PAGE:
FACTS Several parcels of land situated at Barangay Sungay, Iruhin, Tagaytay City declared under the name “Heirs of Narciso Olimpiada” and “Heirs of Juan Desengaño” were sold by the City Government of Tagaytay in a public auction held on November 28, 1983, for failure to pay the real property taxes for several years. The subject lots were sold in favor of Valley Mountain Mines Exploration, Inc. To save their property, the heirs of Narciso Olimpiada, through their attorney-in-fact, Rosa Cabrera Mendoza, executed a “Deed of Sale of an Unregistered Parcel of Land With Assignment of Rights and Assumption of Obligations” in favor of Jose Teofilo T. Mercado. The heirs of Juan Desengaño through their attorney-in-fact Primitivo Mendoza likewise executed a similar deed in favor of Mercado. On December 7, 1984, Mercado paid the sums of P58,327.82 and P33,841.49 for the five parcels of land. Consequently, a Certificate of Redemption covering the subject properties was issued by the Office of the City Treasurer of Tagaytay City. Said office also returned the purchase price plus interest thereon to VMMEI on December 11, 1984. However, the checks issued by Mercado in payment of the aforesaid sums when presented for payment to the bank, were dishonoured. On April 14, 1986, VMMEI through its counsel wrote then City Treasurer Concepcion C. Daplas asserting its right to be reinstated as the highest bidder during the public auction sale considering that no effective redemption was made by the delinquent owners. By virtue of the purchase at the tax delinquency sale conducted by the City Government of Tagaytay, the tax declarations covering the subject properties are now in the name of VMMEI as the present owner.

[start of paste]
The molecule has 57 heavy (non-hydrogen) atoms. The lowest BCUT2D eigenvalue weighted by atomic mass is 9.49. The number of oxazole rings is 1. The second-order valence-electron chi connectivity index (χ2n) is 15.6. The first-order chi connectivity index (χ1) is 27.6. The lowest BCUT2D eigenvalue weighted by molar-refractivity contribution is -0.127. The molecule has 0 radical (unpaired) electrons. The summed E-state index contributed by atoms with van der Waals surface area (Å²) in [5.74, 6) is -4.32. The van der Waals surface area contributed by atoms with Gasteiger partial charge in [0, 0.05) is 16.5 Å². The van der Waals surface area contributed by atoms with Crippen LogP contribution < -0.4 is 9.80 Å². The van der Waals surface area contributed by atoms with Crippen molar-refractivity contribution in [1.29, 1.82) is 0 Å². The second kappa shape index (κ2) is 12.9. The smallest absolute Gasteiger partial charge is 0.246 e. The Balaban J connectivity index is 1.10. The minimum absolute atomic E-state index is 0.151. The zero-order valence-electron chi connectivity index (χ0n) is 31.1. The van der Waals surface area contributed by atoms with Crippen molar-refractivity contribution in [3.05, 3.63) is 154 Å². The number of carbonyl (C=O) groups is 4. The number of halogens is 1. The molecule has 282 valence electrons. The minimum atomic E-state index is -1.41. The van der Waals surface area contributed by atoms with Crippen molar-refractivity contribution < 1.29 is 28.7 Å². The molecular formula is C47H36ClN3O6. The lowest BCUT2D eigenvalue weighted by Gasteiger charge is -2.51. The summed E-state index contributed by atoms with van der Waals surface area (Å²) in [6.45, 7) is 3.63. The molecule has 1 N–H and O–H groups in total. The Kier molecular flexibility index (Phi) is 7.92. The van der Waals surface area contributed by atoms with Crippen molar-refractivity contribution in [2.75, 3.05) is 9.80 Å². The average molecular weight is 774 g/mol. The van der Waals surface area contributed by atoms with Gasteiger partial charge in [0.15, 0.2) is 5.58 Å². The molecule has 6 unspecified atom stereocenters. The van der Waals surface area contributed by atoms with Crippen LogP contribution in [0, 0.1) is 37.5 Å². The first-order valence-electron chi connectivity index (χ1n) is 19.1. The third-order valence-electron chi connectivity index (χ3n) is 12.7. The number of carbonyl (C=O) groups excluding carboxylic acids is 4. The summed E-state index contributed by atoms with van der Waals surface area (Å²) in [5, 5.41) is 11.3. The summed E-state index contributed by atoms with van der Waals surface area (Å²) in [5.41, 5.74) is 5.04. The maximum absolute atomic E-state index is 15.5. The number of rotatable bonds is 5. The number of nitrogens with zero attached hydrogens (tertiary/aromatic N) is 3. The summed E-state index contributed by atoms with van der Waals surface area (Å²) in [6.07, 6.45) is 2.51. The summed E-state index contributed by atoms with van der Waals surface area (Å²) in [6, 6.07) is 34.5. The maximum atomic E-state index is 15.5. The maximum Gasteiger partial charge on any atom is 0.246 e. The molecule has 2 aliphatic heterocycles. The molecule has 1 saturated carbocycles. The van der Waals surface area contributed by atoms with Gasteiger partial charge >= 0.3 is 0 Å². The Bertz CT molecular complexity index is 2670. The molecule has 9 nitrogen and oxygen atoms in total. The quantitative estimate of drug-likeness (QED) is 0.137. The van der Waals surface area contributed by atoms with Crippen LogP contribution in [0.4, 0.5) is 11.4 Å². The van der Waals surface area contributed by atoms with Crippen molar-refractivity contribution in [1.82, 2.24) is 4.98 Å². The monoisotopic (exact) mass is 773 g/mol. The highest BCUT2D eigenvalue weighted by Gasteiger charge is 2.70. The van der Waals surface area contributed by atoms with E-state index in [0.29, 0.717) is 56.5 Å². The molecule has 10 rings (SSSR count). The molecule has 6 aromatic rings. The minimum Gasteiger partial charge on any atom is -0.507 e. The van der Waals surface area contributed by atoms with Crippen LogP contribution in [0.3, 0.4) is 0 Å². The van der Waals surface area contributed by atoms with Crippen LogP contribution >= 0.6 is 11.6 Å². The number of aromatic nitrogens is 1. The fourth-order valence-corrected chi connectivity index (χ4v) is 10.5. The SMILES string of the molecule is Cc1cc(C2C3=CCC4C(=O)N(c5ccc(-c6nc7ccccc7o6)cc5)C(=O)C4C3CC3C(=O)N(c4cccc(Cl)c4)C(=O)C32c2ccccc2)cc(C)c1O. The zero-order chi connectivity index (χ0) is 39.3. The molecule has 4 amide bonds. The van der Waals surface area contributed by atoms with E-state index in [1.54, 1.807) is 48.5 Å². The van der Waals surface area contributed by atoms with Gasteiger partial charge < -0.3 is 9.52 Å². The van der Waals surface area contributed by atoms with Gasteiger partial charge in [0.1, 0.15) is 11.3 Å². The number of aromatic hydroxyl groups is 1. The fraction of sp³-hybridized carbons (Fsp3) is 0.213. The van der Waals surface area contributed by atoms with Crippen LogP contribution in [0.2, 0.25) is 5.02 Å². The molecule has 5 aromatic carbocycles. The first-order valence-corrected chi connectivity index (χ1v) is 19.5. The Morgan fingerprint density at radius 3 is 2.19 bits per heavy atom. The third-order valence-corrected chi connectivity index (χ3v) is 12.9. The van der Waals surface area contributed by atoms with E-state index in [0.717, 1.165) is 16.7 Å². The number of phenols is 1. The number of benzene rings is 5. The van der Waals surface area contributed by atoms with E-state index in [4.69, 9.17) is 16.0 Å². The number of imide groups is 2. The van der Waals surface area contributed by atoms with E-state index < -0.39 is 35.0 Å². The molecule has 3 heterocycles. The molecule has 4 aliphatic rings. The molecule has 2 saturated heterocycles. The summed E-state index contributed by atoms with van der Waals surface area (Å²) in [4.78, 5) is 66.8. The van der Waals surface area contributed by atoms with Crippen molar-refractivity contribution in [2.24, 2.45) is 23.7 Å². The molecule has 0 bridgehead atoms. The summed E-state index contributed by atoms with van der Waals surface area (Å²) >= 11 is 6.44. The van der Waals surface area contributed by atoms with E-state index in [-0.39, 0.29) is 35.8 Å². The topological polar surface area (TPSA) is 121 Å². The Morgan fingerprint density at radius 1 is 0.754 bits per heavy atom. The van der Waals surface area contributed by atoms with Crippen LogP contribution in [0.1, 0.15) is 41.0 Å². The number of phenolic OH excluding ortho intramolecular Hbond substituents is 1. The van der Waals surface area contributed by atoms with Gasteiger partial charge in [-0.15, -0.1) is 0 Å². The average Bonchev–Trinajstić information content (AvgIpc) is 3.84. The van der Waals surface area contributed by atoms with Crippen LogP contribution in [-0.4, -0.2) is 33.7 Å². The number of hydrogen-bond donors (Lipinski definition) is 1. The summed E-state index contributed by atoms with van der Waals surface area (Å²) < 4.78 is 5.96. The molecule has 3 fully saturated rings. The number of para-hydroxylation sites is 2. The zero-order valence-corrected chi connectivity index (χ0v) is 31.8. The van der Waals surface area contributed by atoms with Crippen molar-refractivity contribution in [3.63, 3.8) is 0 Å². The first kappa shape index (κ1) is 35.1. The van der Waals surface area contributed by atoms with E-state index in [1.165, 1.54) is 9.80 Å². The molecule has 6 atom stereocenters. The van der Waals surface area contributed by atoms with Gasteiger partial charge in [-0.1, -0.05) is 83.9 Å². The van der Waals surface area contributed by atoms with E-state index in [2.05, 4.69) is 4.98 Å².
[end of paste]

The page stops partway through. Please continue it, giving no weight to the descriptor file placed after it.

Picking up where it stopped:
ISSUE Whether or not VMMEI validly acquired rights over the land in dispute.


Petitioners’ cause of action is predicated on the absence of notice to them as alleged coowners. We have previously ruled that it is incumbent upon the city treasurer to send the notice directly to the taxpayer -- the registered owner of the property -- in order to protect the latter’s interests. Although preceded by proper advertisement and publication, an auction sale is void absent an actual notice to a delinquent taxpayer. As to who is the taxpayer entitled to notice, it is the declared or registered owner as appearing in the tax rolls or property tax record cards of the municipality or city where the property is located. In Talusan v. Tayag, the Court held that for purposes of the collection of real property taxes, the registered owner of the property is considered the taxpayer. Hence, only the registered owner is entitled to a notice of tax delinquency and other proceedings relative to the tax sale. As petitioners failed to show they are the declared owners as shown in the tax rolls and tax records of respondent City Government of Tagaytay, the CA did not err in affirming the dismissal of their complaint.

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